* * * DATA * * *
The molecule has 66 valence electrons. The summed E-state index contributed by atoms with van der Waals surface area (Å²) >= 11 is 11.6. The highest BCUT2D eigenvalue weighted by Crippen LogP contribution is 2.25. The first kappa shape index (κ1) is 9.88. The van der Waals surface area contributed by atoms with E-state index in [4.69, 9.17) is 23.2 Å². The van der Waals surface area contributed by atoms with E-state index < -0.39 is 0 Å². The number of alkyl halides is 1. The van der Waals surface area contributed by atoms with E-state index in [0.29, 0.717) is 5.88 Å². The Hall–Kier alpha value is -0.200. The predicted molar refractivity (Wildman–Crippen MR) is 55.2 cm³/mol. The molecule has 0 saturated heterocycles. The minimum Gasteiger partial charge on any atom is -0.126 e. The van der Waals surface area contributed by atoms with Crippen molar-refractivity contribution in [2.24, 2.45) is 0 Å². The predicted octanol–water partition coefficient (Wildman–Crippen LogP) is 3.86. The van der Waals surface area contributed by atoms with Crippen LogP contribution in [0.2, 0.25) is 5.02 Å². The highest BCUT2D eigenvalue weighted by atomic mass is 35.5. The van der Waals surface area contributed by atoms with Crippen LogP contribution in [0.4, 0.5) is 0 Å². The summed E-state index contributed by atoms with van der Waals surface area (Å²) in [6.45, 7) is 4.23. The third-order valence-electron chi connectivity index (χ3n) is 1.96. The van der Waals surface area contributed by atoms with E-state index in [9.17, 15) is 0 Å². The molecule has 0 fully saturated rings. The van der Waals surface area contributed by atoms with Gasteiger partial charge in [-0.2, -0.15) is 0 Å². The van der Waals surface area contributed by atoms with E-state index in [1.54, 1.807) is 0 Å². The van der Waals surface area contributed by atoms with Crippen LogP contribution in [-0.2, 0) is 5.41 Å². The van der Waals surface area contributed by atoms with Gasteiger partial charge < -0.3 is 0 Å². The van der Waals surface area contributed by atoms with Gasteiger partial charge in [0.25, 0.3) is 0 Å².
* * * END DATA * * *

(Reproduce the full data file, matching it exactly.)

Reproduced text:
The molecule has 66 valence electrons. The summed E-state index contributed by atoms with van der Waals surface area (Å²) >= 11 is 11.6. The highest BCUT2D eigenvalue weighted by Crippen LogP contribution is 2.25. The first kappa shape index (κ1) is 9.88. The van der Waals surface area contributed by atoms with E-state index in [4.69, 9.17) is 23.2 Å². The van der Waals surface area contributed by atoms with E-state index < -0.39 is 0 Å². The number of alkyl halides is 1. The van der Waals surface area contributed by atoms with E-state index in [0.29, 0.717) is 5.88 Å². The Hall–Kier alpha value is -0.200. The predicted molar refractivity (Wildman–Crippen MR) is 55.2 cm³/mol. The molecule has 0 saturated heterocycles. The minimum Gasteiger partial charge on any atom is -0.126 e. The van der Waals surface area contributed by atoms with Crippen molar-refractivity contribution in [2.24, 2.45) is 0 Å². The predicted octanol–water partition coefficient (Wildman–Crippen LogP) is 3.86. The van der Waals surface area contributed by atoms with Crippen LogP contribution in [0.2, 0.25) is 5.02 Å². The highest BCUT2D eigenvalue weighted by atomic mass is 35.5. The van der Waals surface area contributed by atoms with Crippen LogP contribution in [0.4, 0.5) is 0 Å². The summed E-state index contributed by atoms with van der Waals surface area (Å²) in [6.45, 7) is 4.23. The third-order valence-electron chi connectivity index (χ3n) is 1.96. The van der Waals surface area contributed by atoms with E-state index in [9.17, 15) is 0 Å². The molecule has 0 fully saturated rings. The van der Waals surface area contributed by atoms with Gasteiger partial charge in [-0.2, -0.15) is 0 Å². The van der Waals surface area contributed by atoms with E-state index in [1.54, 1.807) is 0 Å². The van der Waals surface area contributed by atoms with Crippen LogP contribution in [-0.2, 0) is 5.41 Å². The van der Waals surface area contributed by atoms with Gasteiger partial charge < -0.3 is 0 Å². The van der Waals surface area contributed by atoms with Gasteiger partial charge in [0.25, 0.3) is 0 Å².